My paddling skills have improved. The Romany kayak remains very good. Seen as a touring kayak it might be a little short and a little wide (I am saying that because with my weight in it, it is what I believe a tad slower than the other longer kayaks I tested). However, it is still all that I wanted and aimed for (maybe a slight disappointment on how it handles waves straight from behind), and when paddling in group I do not have to work to stay with the speed of the group. I am sitting comfortably in the Romany Surf, bit the Romany surf is also built for big people. The adjustment for larger people in the Romany is made to a large extent where you have the knees, and does not affect the kayak negatively. It is stable, and yet easy to turn. I still use the skeg, but I often enjoy taking it up and trying to use edging of the kayak as well (I am still unpracticed and still not as flexible as I should be, so edging is not yet easy enough).
I have been out in calm weather, and normal weather, among them in a nice excursion in Landskrona, and two times in a little rougher weather (10 meter per second, waves a bit over 0.5 meters). It behaves well in waves and surf, which is also a reason why I selected to go with the NDK Romany which is a little shorter than many other kayaks. It is a sea kayak, but it is ment to work especially well in surf. The kayak is thus also easier to turn than the little longer kayaks are, and less prone to adjusting itself up along the wave side.
I am really happy I did not buy one of the first kayaks I was looking at. The joy of paddling is a lot higher when you are sitting really comfortably, which is the major difference between this little larger kayak and other kayaks I tried. On top of that, it goes better in waves both with and against waves, than many other kayaks I tried as well. For the last part, I could have found other similarly good, but not with the comfort for a person my size.
Now a large part of the summer has gone by, and I have continued to paddle a lot. The intial weak breeze weather of spring has been exchanged with standard weather in Skåne, that is 5-10 meter per second winds every day. Thus, I have now paddled the Romany surf kayak in waves many times. It is good, behaves well in surf. When the waves comes from behind, it skids a little, but many kayaks do. However, it is easy to turn, and I have learned that ordinary forward paddling strokes, correctly timed, is enough to keep it going well also with the wind behind you. Skeg is almost only used when wind is coming from behind (it is not only good at stabilising the course, it also stabilises the rolling of the kayak, so it is a comforting thing to have when waves start to feel big).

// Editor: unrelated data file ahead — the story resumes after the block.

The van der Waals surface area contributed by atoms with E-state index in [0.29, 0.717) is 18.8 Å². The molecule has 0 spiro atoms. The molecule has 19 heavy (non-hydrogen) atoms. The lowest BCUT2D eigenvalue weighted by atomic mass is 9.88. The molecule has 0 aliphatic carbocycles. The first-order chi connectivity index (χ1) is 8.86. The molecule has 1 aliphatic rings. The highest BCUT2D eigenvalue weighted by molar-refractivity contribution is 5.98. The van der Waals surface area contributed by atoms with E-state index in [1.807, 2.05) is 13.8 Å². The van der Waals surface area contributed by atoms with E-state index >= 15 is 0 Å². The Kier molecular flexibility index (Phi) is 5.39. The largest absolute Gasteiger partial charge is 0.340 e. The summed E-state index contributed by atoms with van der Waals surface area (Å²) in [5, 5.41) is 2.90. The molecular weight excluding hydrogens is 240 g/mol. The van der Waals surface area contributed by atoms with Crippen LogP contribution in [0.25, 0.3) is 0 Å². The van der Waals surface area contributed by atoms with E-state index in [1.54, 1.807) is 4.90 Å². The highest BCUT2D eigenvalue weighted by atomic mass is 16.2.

I have now been out in some long excusions in the club. The Romany kayak is not the fastest kayak, but it seems it is more its top speed that is lower than the longer more narrow kayaks, it glides quite well on the water, allowing me to keep the same speed as the others without much effort. This is better than expected, considering its short length and me being large. However, the speed limit comes earlier than for others, for example compared to the Tiderace XCite. So if I really start to paddle hard, then there is a limit to the top speed, caused by the kayak, and occuring a little earlier than on the Tiderace XCite.
Edging works fine, but is not a necessity. The skeg works well. Oh dear, I am sounding like a commercial.